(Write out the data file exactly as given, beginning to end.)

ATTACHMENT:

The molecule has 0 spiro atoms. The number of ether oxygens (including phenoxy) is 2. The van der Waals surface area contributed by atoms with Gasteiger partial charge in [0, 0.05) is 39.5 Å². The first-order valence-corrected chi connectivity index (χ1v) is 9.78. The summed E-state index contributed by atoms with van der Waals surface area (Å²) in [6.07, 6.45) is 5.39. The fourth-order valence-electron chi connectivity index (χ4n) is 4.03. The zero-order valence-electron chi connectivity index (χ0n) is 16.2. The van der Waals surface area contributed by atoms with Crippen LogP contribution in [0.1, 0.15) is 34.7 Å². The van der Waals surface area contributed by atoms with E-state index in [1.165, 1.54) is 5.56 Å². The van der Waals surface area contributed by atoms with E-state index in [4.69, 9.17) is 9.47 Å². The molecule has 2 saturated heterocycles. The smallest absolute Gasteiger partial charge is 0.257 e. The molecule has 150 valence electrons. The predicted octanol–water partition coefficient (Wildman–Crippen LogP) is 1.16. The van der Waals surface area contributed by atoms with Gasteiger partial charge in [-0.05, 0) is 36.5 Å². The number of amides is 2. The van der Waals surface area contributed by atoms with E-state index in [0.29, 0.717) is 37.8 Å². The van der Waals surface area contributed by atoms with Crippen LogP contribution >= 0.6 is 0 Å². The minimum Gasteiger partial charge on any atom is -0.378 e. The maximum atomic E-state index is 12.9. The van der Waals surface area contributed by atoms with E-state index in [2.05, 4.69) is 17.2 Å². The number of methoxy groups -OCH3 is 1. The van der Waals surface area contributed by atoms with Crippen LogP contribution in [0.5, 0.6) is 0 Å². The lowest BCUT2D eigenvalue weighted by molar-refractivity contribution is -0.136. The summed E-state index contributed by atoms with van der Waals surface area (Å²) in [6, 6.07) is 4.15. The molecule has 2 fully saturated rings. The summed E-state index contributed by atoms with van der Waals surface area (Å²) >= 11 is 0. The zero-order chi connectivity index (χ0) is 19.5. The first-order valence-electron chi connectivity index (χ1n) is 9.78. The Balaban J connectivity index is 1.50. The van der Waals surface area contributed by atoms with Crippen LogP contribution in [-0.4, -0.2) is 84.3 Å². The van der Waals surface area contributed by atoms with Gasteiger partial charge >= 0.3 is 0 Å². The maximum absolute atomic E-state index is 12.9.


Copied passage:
The molecule has 0 spiro atoms. The number of ether oxygens (including phenoxy) is 2. The van der Waals surface area contributed by atoms with Gasteiger partial charge in [0, 0.05) is 39.5 Å². The first-order valence-corrected chi connectivity index (χ1v) is 9.78. The summed E-state index contributed by atoms with van der Waals surface area (Å²) in [6.07, 6.45) is 5.39. The fourth-order valence-electron chi connectivity index (χ4n) is 4.03. The zero-order valence-electron chi connectivity index (χ0n) is 16.2. The van der Waals surface area contributed by atoms with Crippen LogP contribution in [0.1, 0.15) is 34.7 Å². The van der Waals surface area contributed by atoms with E-state index in [1.165, 1.54) is 5.56 Å². The van der Waals surface area contributed by atoms with E-state index in [4.69, 9.17) is 9.47 Å². The molecule has 2 saturated heterocycles. The smallest absolute Gasteiger partial charge is 0.257 e. The molecule has 150 valence electrons. The predicted octanol–water partition coefficient (Wildman–Crippen LogP) is 1.16. The van der Waals surface area contributed by atoms with Gasteiger partial charge in [-0.05, 0) is 36.5 Å². The number of amides is 2. The van der Waals surface area contributed by atoms with E-state index in [0.29, 0.717) is 37.8 Å². The van der Waals surface area contributed by atoms with Crippen LogP contribution >= 0.6 is 0 Å². The minimum Gasteiger partial charge on any atom is -0.378 e. The maximum atomic E-state index is 12.9. The van der Waals surface area contributed by atoms with E-state index in [2.05, 4.69) is 17.2 Å². The number of methoxy groups -OCH3 is 1. The van der Waals surface area contributed by atoms with Crippen LogP contribution in [0.5, 0.6) is 0 Å². The lowest BCUT2D eigenvalue weighted by molar-refractivity contribution is -0.136. The summed E-state index contributed by atoms with van der Waals surface area (Å²) in [6, 6.07) is 4.15. The molecule has 2 fully saturated rings. The summed E-state index contributed by atoms with van der Waals surface area (Å²) >= 11 is 0. The zero-order chi connectivity index (χ0) is 19.5. The first-order valence-electron chi connectivity index (χ1n) is 9.78. The Balaban J connectivity index is 1.50. The van der Waals surface area contributed by atoms with Crippen LogP contribution in [-0.4, -0.2) is 84.3 Å². The van der Waals surface area contributed by atoms with Gasteiger partial charge >= 0.3 is 0 Å². The maximum absolute atomic E-state index is 12.9.